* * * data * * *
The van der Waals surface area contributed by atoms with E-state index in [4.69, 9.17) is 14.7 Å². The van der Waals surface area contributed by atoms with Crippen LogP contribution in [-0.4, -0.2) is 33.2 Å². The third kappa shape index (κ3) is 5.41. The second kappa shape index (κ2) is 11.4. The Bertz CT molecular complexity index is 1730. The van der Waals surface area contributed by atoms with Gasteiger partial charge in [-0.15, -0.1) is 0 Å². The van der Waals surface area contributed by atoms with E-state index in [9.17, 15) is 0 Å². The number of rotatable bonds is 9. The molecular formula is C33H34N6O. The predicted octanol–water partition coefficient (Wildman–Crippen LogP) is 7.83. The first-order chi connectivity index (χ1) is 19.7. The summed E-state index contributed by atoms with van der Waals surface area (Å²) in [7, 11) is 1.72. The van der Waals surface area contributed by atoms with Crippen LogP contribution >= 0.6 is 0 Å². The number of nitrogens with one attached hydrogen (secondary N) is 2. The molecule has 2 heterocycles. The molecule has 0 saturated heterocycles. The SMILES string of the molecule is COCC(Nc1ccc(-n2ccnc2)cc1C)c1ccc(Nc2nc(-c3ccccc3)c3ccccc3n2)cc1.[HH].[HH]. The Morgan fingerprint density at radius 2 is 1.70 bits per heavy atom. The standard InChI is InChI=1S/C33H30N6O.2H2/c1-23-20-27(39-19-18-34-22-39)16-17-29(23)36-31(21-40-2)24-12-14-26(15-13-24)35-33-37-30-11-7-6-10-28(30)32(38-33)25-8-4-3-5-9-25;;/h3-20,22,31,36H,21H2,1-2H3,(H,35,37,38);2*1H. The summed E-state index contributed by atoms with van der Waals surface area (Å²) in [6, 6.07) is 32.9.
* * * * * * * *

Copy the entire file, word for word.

The van der Waals surface area contributed by atoms with E-state index in [4.69, 9.17) is 14.7 Å². The van der Waals surface area contributed by atoms with Crippen LogP contribution in [-0.4, -0.2) is 33.2 Å². The third kappa shape index (κ3) is 5.41. The second kappa shape index (κ2) is 11.4. The Bertz CT molecular complexity index is 1730. The van der Waals surface area contributed by atoms with Gasteiger partial charge in [-0.15, -0.1) is 0 Å². The van der Waals surface area contributed by atoms with E-state index in [9.17, 15) is 0 Å². The number of rotatable bonds is 9. The molecular formula is C33H34N6O. The predicted octanol–water partition coefficient (Wildman–Crippen LogP) is 7.83. The first-order chi connectivity index (χ1) is 19.7. The summed E-state index contributed by atoms with van der Waals surface area (Å²) in [7, 11) is 1.72. The van der Waals surface area contributed by atoms with Crippen LogP contribution >= 0.6 is 0 Å². The number of nitrogens with one attached hydrogen (secondary N) is 2. The molecule has 2 heterocycles. The molecule has 0 saturated heterocycles. The SMILES string of the molecule is COCC(Nc1ccc(-n2ccnc2)cc1C)c1ccc(Nc2nc(-c3ccccc3)c3ccccc3n2)cc1.[HH].[HH]. The Morgan fingerprint density at radius 2 is 1.70 bits per heavy atom. The standard InChI is InChI=1S/C33H30N6O.2H2/c1-23-20-27(39-19-18-34-22-39)16-17-29(23)36-31(21-40-2)24-12-14-26(15-13-24)35-33-37-30-11-7-6-10-28(30)32(38-33)25-8-4-3-5-9-25;;/h3-20,22,31,36H,21H2,1-2H3,(H,35,37,38);2*1H. The summed E-state index contributed by atoms with van der Waals surface area (Å²) in [6, 6.07) is 32.9.